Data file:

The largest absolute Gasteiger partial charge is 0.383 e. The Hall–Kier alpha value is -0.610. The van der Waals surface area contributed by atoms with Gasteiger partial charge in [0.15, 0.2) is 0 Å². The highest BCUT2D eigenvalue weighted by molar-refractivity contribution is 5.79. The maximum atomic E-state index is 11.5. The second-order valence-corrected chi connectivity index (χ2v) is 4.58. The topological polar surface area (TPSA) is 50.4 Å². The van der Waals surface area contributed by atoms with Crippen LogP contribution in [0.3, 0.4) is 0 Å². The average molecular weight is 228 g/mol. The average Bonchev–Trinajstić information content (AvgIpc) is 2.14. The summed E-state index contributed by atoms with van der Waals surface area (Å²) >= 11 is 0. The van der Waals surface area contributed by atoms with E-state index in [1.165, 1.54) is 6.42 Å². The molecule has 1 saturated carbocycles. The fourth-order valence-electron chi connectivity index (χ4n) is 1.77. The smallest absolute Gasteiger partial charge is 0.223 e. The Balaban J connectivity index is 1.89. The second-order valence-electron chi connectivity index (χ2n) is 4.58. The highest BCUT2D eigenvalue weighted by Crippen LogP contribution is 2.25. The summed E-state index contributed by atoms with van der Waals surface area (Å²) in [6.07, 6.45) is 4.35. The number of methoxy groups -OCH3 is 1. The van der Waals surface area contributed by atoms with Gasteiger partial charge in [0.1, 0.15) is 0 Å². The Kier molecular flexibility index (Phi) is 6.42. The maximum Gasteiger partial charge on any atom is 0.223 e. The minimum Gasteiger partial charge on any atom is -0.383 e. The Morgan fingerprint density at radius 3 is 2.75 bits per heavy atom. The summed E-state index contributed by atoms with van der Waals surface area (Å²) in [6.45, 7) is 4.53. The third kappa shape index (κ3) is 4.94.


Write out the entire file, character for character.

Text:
The largest absolute Gasteiger partial charge is 0.383 e. The Hall–Kier alpha value is -0.610. The van der Waals surface area contributed by atoms with Gasteiger partial charge in [0.15, 0.2) is 0 Å². The highest BCUT2D eigenvalue weighted by molar-refractivity contribution is 5.79. The maximum atomic E-state index is 11.5. The second-order valence-corrected chi connectivity index (χ2v) is 4.58. The topological polar surface area (TPSA) is 50.4 Å². The van der Waals surface area contributed by atoms with Crippen LogP contribution in [0.3, 0.4) is 0 Å². The average molecular weight is 228 g/mol. The average Bonchev–Trinajstić information content (AvgIpc) is 2.14. The summed E-state index contributed by atoms with van der Waals surface area (Å²) >= 11 is 0. The van der Waals surface area contributed by atoms with E-state index in [1.165, 1.54) is 6.42 Å². The molecule has 1 saturated carbocycles. The fourth-order valence-electron chi connectivity index (χ4n) is 1.77. The smallest absolute Gasteiger partial charge is 0.223 e. The Balaban J connectivity index is 1.89. The second-order valence-electron chi connectivity index (χ2n) is 4.58. The highest BCUT2D eigenvalue weighted by Crippen LogP contribution is 2.25. The summed E-state index contributed by atoms with van der Waals surface area (Å²) in [6.07, 6.45) is 4.35. The number of methoxy groups -OCH3 is 1. The van der Waals surface area contributed by atoms with Gasteiger partial charge in [0.1, 0.15) is 0 Å². The Kier molecular flexibility index (Phi) is 6.42. The maximum Gasteiger partial charge on any atom is 0.223 e. The minimum Gasteiger partial charge on any atom is -0.383 e. The Morgan fingerprint density at radius 3 is 2.75 bits per heavy atom. The summed E-state index contributed by atoms with van der Waals surface area (Å²) in [6.45, 7) is 4.53. The third kappa shape index (κ3) is 4.94.